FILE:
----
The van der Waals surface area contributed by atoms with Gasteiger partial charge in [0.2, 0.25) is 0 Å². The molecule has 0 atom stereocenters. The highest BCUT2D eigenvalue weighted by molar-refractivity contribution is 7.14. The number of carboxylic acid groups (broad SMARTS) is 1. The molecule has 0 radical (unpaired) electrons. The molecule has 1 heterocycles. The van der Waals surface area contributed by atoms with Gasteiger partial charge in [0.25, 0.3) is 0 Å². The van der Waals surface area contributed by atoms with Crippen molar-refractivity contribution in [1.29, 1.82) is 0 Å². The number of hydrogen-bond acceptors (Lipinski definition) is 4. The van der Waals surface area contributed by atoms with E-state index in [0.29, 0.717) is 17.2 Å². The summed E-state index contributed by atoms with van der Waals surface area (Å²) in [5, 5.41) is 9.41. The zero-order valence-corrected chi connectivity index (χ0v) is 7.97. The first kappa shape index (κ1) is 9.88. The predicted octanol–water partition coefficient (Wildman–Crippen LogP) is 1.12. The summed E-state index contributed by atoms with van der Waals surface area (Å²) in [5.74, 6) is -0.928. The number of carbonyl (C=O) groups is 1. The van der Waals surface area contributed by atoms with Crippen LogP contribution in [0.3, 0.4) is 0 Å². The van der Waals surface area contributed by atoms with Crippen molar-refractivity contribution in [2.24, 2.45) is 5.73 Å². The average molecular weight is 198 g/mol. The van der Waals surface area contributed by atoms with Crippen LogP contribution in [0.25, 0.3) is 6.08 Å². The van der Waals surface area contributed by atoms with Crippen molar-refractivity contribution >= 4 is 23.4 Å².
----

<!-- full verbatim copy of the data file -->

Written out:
The van der Waals surface area contributed by atoms with Gasteiger partial charge in [0.2, 0.25) is 0 Å². The molecule has 0 atom stereocenters. The highest BCUT2D eigenvalue weighted by molar-refractivity contribution is 7.14. The number of carboxylic acid groups (broad SMARTS) is 1. The molecule has 0 radical (unpaired) electrons. The molecule has 1 heterocycles. The van der Waals surface area contributed by atoms with Gasteiger partial charge in [0.25, 0.3) is 0 Å². The van der Waals surface area contributed by atoms with Crippen molar-refractivity contribution in [1.29, 1.82) is 0 Å². The number of hydrogen-bond acceptors (Lipinski definition) is 4. The van der Waals surface area contributed by atoms with E-state index in [0.29, 0.717) is 17.2 Å². The summed E-state index contributed by atoms with van der Waals surface area (Å²) in [5, 5.41) is 9.41. The zero-order valence-corrected chi connectivity index (χ0v) is 7.97. The first kappa shape index (κ1) is 9.88. The predicted octanol–water partition coefficient (Wildman–Crippen LogP) is 1.12. The summed E-state index contributed by atoms with van der Waals surface area (Å²) in [5.74, 6) is -0.928. The number of carbonyl (C=O) groups is 1. The van der Waals surface area contributed by atoms with Crippen LogP contribution in [0.3, 0.4) is 0 Å². The van der Waals surface area contributed by atoms with Crippen molar-refractivity contribution in [2.24, 2.45) is 5.73 Å². The average molecular weight is 198 g/mol. The van der Waals surface area contributed by atoms with Crippen LogP contribution in [0.25, 0.3) is 6.08 Å². The van der Waals surface area contributed by atoms with Crippen molar-refractivity contribution >= 4 is 23.4 Å².